discharged, fault-finding be set at rest, and honour and
applause redound to the doers of the work. One
thing is certain, that most of the companies, were
they only to look around them, would find that much
of the work required of them could be done most satisfactorily by other hands than their own, without any
trouble whatever to themselves; money, and only
money, is wanted to set those agencies in motion. The
Clothworkers' have made this discovery, and set a good
example by assisting in founding and munificently
contributing to the support of a College of Science at
Leeds, designed to provide 'technical instruction' in
connexion with the textile trades. The Institution of
Mechanical Engineers could do good service for the
mercers, the weavers, the drapers, the haberdashers, the
ironmongers, the builders, and all those manufacturing
trades which depend upon ingenious machinery for
their successful development. All the resources of
chemistry, at the cost of the companies, might be
brought to the aid of the Dyers, the Weavers, and all
other kindred trades which depend for success upon
the beauty of their colours, while the Department of
Science and Art at Kensington (which is a truly
national institution with great capacities for usefulness)
might be utilized in a most beneficial manner by the
painters and the paper stainers, the braziers, and
brass founders, the goldsmiths, silversmiths, and
jewellers, and all the kindred trades which flourish or
decay, in proportion to the amount of taste and skill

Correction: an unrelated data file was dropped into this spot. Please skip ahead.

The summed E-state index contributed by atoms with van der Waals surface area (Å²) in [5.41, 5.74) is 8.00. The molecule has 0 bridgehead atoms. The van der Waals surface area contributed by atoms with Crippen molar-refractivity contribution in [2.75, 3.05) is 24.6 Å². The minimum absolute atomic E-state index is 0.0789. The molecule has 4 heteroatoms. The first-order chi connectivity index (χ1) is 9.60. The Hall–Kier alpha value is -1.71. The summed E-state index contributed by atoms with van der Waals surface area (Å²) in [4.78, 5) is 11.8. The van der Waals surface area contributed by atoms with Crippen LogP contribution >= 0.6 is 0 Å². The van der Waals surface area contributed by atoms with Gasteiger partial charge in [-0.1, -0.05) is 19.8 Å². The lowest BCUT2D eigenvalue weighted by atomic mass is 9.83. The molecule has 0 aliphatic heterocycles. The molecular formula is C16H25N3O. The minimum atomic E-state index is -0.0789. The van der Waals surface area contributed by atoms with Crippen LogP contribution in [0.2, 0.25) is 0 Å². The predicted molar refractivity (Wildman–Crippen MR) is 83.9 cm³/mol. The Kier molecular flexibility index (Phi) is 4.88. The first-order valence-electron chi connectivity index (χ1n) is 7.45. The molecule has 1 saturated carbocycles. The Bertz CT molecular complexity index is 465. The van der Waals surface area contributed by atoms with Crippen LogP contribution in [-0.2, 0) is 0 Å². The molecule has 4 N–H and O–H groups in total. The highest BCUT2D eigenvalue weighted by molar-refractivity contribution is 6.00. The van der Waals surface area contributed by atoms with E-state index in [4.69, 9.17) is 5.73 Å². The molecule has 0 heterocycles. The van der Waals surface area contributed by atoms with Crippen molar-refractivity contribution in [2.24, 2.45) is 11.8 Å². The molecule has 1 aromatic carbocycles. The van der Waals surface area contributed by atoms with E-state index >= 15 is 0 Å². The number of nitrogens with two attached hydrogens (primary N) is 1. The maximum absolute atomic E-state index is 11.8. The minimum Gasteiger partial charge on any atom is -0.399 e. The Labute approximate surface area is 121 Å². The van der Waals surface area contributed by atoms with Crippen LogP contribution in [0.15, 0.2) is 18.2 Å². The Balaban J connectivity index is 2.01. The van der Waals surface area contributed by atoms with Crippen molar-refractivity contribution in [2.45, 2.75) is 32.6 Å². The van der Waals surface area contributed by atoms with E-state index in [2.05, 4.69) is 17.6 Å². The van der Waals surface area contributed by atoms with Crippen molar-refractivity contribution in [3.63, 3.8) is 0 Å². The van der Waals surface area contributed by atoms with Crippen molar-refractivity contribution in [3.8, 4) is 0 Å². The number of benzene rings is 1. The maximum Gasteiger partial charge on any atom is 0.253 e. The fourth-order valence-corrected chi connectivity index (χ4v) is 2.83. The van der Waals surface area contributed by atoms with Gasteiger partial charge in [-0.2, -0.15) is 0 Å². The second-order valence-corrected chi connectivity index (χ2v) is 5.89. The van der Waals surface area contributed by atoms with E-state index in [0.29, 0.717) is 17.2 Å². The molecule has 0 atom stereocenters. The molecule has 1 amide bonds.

displayed in their several manufacturers; the barber
surgeons might possibly contribute some support to
medical science; the fishmongers, if they could do
nothing to improve our fisheries and oyster beds round the
coast, might do good service in erecting and furnishing
aquariums, those interesting and instructive exhibitions
of the Divine power and wisdom; the grocers and vintners could probably diminish, if not entirely prevent,
'adulteration' by furnishing the means for its cheap and
easy detection by the hands of skilful analysts. In short,
there is scarcely a company which could not contribute
its quota to the general improvement sought to be
obtained by the means of technical education, and
through its instrumentality to the well being of the
community. And, although it may cost many thousands of pounds, who will say that it will not be
money judiciously expended, if it prevented, as it most
probably would prevent, the annoyance of the 'Royal
Commission of Inquiry' with which the companies
are threatened? No sensible people, we may be sure,
wish to pull down such venerable institutions as the
City companies, which have existed so long, and done
so much good service; nor have they any desire to
deprive them of their legitimate patronage, so long